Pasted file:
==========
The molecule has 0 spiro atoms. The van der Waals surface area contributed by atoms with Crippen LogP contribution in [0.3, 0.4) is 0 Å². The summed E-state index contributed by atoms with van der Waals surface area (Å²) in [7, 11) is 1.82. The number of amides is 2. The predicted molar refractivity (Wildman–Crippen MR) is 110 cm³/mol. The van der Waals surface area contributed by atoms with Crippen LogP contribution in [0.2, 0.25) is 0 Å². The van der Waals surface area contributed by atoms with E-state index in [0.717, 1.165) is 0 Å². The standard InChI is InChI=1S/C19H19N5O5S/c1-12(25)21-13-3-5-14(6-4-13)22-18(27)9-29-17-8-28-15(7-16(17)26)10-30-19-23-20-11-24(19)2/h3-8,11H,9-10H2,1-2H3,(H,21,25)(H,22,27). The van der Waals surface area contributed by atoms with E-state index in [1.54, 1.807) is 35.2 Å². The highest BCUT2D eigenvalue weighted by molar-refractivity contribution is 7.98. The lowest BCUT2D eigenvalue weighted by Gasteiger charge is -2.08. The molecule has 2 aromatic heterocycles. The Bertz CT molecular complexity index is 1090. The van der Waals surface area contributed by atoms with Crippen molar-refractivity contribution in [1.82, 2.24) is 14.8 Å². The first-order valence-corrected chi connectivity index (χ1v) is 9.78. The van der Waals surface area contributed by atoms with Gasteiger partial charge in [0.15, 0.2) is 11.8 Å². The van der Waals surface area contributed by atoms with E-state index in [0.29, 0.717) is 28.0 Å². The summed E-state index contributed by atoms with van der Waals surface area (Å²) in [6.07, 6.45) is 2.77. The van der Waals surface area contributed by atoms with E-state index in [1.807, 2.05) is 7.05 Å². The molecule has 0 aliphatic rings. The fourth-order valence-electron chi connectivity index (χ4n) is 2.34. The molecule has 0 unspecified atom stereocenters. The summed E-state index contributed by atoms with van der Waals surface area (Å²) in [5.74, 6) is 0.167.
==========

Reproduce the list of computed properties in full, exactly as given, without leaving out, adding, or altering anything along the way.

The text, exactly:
The molecule has 0 spiro atoms. The van der Waals surface area contributed by atoms with Crippen LogP contribution in [0.3, 0.4) is 0 Å². The summed E-state index contributed by atoms with van der Waals surface area (Å²) in [7, 11) is 1.82. The number of amides is 2. The predicted molar refractivity (Wildman–Crippen MR) is 110 cm³/mol. The van der Waals surface area contributed by atoms with Crippen LogP contribution in [0.2, 0.25) is 0 Å². The van der Waals surface area contributed by atoms with E-state index in [0.717, 1.165) is 0 Å². The standard InChI is InChI=1S/C19H19N5O5S/c1-12(25)21-13-3-5-14(6-4-13)22-18(27)9-29-17-8-28-15(7-16(17)26)10-30-19-23-20-11-24(19)2/h3-8,11H,9-10H2,1-2H3,(H,21,25)(H,22,27). The van der Waals surface area contributed by atoms with E-state index in [1.54, 1.807) is 35.2 Å². The highest BCUT2D eigenvalue weighted by molar-refractivity contribution is 7.98. The lowest BCUT2D eigenvalue weighted by Gasteiger charge is -2.08. The molecule has 2 aromatic heterocycles. The Bertz CT molecular complexity index is 1090. The van der Waals surface area contributed by atoms with Crippen molar-refractivity contribution in [1.82, 2.24) is 14.8 Å². The first-order valence-corrected chi connectivity index (χ1v) is 9.78. The van der Waals surface area contributed by atoms with Gasteiger partial charge in [0.15, 0.2) is 11.8 Å². The van der Waals surface area contributed by atoms with E-state index in [0.29, 0.717) is 28.0 Å². The summed E-state index contributed by atoms with van der Waals surface area (Å²) in [6.07, 6.45) is 2.77. The van der Waals surface area contributed by atoms with E-state index in [1.807, 2.05) is 7.05 Å². The molecule has 0 aliphatic rings. The fourth-order valence-electron chi connectivity index (χ4n) is 2.34. The molecule has 0 unspecified atom stereocenters. The summed E-state index contributed by atoms with van der Waals surface area (Å²) in [5.74, 6) is 0.167.